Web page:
Make This Better: Drouillard Road | Broken City Lab http://t.co/NlLom6q
thanks so much for taking an interest!
Thanks for taking the time to see Drouillard through your own eyes, instead of believing everything the paper has to say about it. I grew up in this neighbourhood, moved away when I was 20. My family still lives there so I still feel like I never left. I used to hate telling people where I was from because I knew they would judge me right away and judge my family before they got to know us. Us “Drouillard People” are not all troubled, on welfare, on drugs or sell our bodies. MOST of us are hard working individuals. Yes there are some troubled souls that live in the neighbourhood, but tell me one other neighbourhood that doesnt! I live in the county now, In a beautiful town full of beautiful people but I have the cops called to my street at least once a week. our bikes have been stolen, my cars been broken into. Crime is EVERYWHERE. Drouillard Road is full of some of the best people you could ever meet. The paper would know this if they just took the time to see it. Every time there is an article in the local newpaper about Drouillard it saddens me that thats all people get to see. So thank you for taking another look at Drouillard. And thank you to Ford City Neighbourhood Renewal for working their hardest to better the community, and showing the city Hey we’re not so bad!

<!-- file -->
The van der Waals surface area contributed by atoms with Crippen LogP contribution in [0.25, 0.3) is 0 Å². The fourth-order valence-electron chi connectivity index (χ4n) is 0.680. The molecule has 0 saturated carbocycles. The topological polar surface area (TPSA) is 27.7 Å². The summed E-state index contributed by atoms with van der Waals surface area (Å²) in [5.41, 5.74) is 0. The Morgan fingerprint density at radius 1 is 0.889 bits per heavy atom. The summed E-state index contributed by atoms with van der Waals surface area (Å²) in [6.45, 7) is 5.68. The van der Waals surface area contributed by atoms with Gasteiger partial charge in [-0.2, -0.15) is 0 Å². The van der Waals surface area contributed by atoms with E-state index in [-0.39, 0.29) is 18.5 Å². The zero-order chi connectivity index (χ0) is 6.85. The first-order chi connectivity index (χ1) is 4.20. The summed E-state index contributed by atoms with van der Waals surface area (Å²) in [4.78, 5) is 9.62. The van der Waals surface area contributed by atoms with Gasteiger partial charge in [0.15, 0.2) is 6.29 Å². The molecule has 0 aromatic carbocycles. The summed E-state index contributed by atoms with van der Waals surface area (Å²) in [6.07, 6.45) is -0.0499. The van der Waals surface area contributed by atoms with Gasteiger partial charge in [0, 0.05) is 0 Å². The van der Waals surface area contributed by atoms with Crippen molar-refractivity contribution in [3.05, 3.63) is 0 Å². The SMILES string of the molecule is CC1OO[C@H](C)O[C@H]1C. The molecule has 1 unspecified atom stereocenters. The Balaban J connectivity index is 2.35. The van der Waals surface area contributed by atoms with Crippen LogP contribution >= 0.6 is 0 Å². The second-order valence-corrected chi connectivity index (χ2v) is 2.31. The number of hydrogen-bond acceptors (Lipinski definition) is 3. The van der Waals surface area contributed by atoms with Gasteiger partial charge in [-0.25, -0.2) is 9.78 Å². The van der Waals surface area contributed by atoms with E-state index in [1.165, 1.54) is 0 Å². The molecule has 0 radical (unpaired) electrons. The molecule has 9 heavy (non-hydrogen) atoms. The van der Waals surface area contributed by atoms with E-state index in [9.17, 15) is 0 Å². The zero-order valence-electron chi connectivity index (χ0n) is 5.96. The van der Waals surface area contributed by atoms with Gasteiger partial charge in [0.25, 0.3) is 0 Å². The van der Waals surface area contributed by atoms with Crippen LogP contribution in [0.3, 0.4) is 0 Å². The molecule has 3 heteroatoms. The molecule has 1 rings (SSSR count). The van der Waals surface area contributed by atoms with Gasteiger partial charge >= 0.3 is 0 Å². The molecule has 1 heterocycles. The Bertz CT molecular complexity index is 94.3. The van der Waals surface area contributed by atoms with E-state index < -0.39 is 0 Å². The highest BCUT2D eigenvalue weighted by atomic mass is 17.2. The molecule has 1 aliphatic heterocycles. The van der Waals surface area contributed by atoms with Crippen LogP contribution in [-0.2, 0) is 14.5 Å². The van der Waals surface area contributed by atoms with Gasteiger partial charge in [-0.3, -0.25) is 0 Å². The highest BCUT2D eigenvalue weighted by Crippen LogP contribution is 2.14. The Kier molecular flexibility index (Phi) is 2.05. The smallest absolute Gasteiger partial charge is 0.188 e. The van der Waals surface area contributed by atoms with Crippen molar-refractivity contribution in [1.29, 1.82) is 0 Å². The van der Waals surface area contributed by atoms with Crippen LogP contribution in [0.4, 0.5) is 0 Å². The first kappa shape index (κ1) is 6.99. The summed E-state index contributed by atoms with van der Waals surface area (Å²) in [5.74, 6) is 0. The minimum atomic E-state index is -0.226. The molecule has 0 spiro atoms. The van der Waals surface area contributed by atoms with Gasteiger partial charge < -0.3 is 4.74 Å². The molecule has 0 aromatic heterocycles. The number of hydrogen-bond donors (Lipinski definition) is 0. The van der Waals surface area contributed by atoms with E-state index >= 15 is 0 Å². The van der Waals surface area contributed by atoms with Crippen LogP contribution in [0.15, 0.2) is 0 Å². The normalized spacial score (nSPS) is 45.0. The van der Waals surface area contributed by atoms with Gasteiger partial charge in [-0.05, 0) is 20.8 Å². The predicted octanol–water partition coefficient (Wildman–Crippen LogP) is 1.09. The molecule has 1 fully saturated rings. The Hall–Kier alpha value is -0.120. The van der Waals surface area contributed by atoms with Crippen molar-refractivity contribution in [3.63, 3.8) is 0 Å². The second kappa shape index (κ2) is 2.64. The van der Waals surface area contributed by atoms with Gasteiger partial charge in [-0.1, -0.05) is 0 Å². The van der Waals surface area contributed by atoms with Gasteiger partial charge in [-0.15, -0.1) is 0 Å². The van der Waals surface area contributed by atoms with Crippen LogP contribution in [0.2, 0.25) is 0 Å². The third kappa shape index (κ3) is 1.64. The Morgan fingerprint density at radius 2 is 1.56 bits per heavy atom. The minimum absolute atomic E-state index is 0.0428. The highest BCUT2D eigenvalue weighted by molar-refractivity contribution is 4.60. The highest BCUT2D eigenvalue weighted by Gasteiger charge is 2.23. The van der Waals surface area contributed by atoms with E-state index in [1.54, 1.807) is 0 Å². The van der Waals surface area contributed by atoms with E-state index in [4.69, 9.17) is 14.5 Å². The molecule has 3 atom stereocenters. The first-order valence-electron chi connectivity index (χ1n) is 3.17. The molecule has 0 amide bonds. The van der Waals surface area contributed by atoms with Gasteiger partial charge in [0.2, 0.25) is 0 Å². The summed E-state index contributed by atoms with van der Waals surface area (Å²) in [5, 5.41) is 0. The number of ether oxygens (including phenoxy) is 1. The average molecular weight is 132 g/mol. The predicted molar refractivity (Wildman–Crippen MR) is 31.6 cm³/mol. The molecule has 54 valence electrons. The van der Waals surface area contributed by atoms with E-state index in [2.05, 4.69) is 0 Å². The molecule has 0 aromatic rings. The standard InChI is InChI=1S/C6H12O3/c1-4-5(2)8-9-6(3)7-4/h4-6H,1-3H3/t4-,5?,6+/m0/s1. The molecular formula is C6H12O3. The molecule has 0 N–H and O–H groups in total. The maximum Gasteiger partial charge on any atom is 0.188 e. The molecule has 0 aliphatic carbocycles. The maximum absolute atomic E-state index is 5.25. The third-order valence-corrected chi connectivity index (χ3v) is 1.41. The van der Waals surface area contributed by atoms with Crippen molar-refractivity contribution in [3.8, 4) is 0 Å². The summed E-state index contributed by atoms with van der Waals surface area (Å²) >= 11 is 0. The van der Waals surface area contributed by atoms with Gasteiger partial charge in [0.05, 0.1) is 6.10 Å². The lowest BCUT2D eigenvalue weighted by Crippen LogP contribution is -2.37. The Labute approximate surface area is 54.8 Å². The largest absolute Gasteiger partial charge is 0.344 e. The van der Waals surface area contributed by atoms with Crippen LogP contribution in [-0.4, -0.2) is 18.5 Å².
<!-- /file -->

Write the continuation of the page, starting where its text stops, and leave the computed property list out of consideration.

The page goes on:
Thank you Liz, you nailed it. I too, grew on Drouillard. And so did my parents and my Grandparents. I always heard stories from them about how Drouillard was a booming place. Stores, bakeries, jewelery stores, fruit market, and more. They say at one time Drouillard was busier than downtown. Having moved away I drive down there once in a while and it’s a ghost town. Within the first year of moving, there was a man murdered 2 blocks away from me. Less than 6 months later, another man was chased down a beaten half to death. I had my home taped off from the front porch to my garage while the forensic team did the investigating. I remember telling my son, wow I moved away from Drouillard for this. Like Liz said in her comment “crime is EVERYWHERE.” And it is very sad that Drouillard has that stagma. One more thing, I had went to visit my Aunt and Uncle that live around the Port Dover area, and even down there people heard of Drouillard Road and of course being from there, I guess they figured I was a “bad ass” and there was some fear that came with it. Sad, if they only knew.
any one have a photo of the original Holy Rosary School?
Comments are closed.